Procrastination is considered a business killer that had gone unnoticed until recently. Procrastination is defined as the deliberate act to postpone needlessly the necessary work that one aims to achieve regardless of expectedly negative consequences (Steel, 2007). Procrastination can take various forms from cleaning desks to using the Internet for non-related work. These seemingly harmless behaviors are found to cover a quarter of most employees’ working days and costing employers around 10,000 per employee annually (D’Abate & Eddy, 2007). Therefore, understanding the factors and mechanisms that influence procrastination should be of interest to both employees and their employers. Although procrastination is commonly associated with laziness, recent research suggests procrastination as a behavioral byproduct of stress (Prem, Scheel, Weigelt, Hoffmann, & Korunka, 2018). Due to the association between stress and work demand such as time pressure (van Eerde, 2000), a link is speculated between time pressure and procrastination. Not only does this present study set out to investigate this link, but also the mechanism underneath it.
Time pressure refers to how pressed and pushed for time, such that people feel the need to work at a faster pace, but having less sufficient time available to complete their tasks (Baer & Oldham, 2006). Time pressure is considered as part of a wider range of work demands, which is claimed to induce workplace stress (van Eerde, 2000). Workplace stress is reported to subsequently link to procrastination behaviors (Beutel et al., 2016). The proposed explanation is that people are likely to delay important tasks when being distracted by stress (Verešová, 2013). Yet by putting things off, employees may feel stressed and overwhelmed thinking about what has been left undone. This vicious stress-procrastination cycle, when connecting to time pressure, implies a possible role of time pressure on procrastination. However, it is worth noting the need for the present study to extend beyond this association by exploring its underlying mechanism. Only then, an adequate answer can be provided as to why some employees tend to procrastinate more than others, varying in their appraisals of time pressure.
Built upon the transactional stress model, the AAA stress theory explained that the effects of stress depend on whether the situations are appraised as either hindrance (stressors related to constraints) or challenges (stressors related to personal gain) (Mackey & Perrewé, 2014). In this respect, the impact of stress would be heightened if time pressure is appraised as a hindrance or lessened if appraised as a challenge. Considering this and the ties between time pressure and procrastination (Beutel et al., 2016), cognitive appraisals should be measured as mediators between time pressure and procrastination. Simply put, employees are likely to procrastinate less if they perceive time pressure as a challenge rather than a hindrance. Furthermore, the amount of time pressure is proposed as a determinant of whether time pressure is perceived as a challenge or hindrance (Baethge, Vahle-Hinz, Schulte-Braucks, & Van Dick, 2018). A high quantity of time pressure is experienced as overtaxing and more likely to behave as a hindrance rather than a challenge stressor (Schmitt, Ohly, & Kleespies, 2015). Despite their relevance to the workplace environment, empirical studies about these mechanisms are still sparse.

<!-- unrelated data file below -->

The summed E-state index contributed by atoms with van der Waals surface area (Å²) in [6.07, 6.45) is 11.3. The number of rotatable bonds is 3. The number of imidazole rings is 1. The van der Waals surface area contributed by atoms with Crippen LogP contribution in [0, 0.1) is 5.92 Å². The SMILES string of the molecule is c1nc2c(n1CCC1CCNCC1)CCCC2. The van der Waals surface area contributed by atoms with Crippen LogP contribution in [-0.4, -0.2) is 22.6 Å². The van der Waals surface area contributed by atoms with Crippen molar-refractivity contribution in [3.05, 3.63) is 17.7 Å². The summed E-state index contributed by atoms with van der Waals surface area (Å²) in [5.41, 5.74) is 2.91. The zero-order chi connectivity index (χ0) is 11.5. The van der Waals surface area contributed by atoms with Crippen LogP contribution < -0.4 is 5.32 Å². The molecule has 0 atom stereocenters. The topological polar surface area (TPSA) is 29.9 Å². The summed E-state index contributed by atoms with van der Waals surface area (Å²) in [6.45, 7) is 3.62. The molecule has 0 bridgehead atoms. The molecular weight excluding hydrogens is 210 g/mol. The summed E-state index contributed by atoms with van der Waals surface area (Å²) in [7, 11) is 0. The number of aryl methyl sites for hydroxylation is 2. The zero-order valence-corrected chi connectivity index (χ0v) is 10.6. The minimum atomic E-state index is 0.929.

A growing body of research has explored the appraisal mechanism underlying the workplace demands-behaviors relationship. For instance, Chu and Choi (2005) found that the level of procrastination decreased if participants perceived time pressure as a last-minute challenge/opportunity and increased if perceived as strain/obstacle. However, this study used an academic setting which can limit its generalizability to real work settings. A study by Paškvan, Kubicek, Prem, and Korunka (2016), which utilized a real-world setting (i.e. banking industry), found cognitive appraisals as the mediator between job demands and work motivations. Nevertheless, both studies used cross-sectional data, which could potentially generate participants’ biases and ambiguous causal directions between variables and interfere with their study results. Besides these limitations, these studies have not tapped directly into the role of cognitive appraisals in mediating the effect of time pressure on procrastination. Only one research (Prem et al., 2018) directly investigated this mechanism in which a diary study was utilized to allow the recording of employees’ thoughts and feelings in their real work settings, hence makes it easier than cross-sectional/self-report to examine the causal effect of time pressure on procrastination through cognitive appraisals. However, the insufficient measurement between variables within the same day weakened their causality inferences. Moreover, none of the mentioned studies explored the effect of time pressure’s quantity on the mediator role of cognitive appraisal. These methodological drawbacks have left room for further research.